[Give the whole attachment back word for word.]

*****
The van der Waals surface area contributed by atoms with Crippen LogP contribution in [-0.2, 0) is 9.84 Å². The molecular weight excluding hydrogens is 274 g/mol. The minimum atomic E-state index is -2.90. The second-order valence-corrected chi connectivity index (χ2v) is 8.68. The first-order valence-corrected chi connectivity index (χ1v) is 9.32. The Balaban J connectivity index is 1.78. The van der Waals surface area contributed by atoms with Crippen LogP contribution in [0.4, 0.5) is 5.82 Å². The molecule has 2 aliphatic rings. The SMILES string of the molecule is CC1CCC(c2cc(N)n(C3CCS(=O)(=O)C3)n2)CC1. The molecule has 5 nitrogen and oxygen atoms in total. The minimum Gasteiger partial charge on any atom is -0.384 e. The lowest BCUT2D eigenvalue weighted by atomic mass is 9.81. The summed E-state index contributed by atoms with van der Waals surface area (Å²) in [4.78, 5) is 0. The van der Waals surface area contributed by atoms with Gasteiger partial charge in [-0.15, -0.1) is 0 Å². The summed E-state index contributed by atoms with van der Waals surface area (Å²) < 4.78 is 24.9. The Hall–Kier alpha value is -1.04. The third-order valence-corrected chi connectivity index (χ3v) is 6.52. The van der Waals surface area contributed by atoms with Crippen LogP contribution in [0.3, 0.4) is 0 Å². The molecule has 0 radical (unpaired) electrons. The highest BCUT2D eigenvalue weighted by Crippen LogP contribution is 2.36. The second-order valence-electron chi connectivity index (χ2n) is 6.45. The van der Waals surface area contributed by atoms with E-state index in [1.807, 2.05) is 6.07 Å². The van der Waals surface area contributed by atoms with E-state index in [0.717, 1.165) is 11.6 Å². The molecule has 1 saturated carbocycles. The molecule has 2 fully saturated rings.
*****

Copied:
The van der Waals surface area contributed by atoms with Crippen LogP contribution in [-0.2, 0) is 9.84 Å². The molecular weight excluding hydrogens is 274 g/mol. The minimum atomic E-state index is -2.90. The second-order valence-corrected chi connectivity index (χ2v) is 8.68. The first-order valence-corrected chi connectivity index (χ1v) is 9.32. The Balaban J connectivity index is 1.78. The van der Waals surface area contributed by atoms with Crippen LogP contribution in [0.4, 0.5) is 5.82 Å². The molecule has 2 aliphatic rings. The SMILES string of the molecule is CC1CCC(c2cc(N)n(C3CCS(=O)(=O)C3)n2)CC1. The molecule has 5 nitrogen and oxygen atoms in total. The minimum Gasteiger partial charge on any atom is -0.384 e. The lowest BCUT2D eigenvalue weighted by atomic mass is 9.81. The summed E-state index contributed by atoms with van der Waals surface area (Å²) in [4.78, 5) is 0. The van der Waals surface area contributed by atoms with Gasteiger partial charge in [-0.15, -0.1) is 0 Å². The summed E-state index contributed by atoms with van der Waals surface area (Å²) < 4.78 is 24.9. The Hall–Kier alpha value is -1.04. The third-order valence-corrected chi connectivity index (χ3v) is 6.52. The van der Waals surface area contributed by atoms with Crippen LogP contribution in [0.3, 0.4) is 0 Å². The molecule has 0 radical (unpaired) electrons. The highest BCUT2D eigenvalue weighted by Crippen LogP contribution is 2.36. The second-order valence-electron chi connectivity index (χ2n) is 6.45. The van der Waals surface area contributed by atoms with E-state index in [1.807, 2.05) is 6.07 Å². The van der Waals surface area contributed by atoms with E-state index in [0.717, 1.165) is 11.6 Å². The molecule has 1 saturated carbocycles. The molecule has 2 fully saturated rings.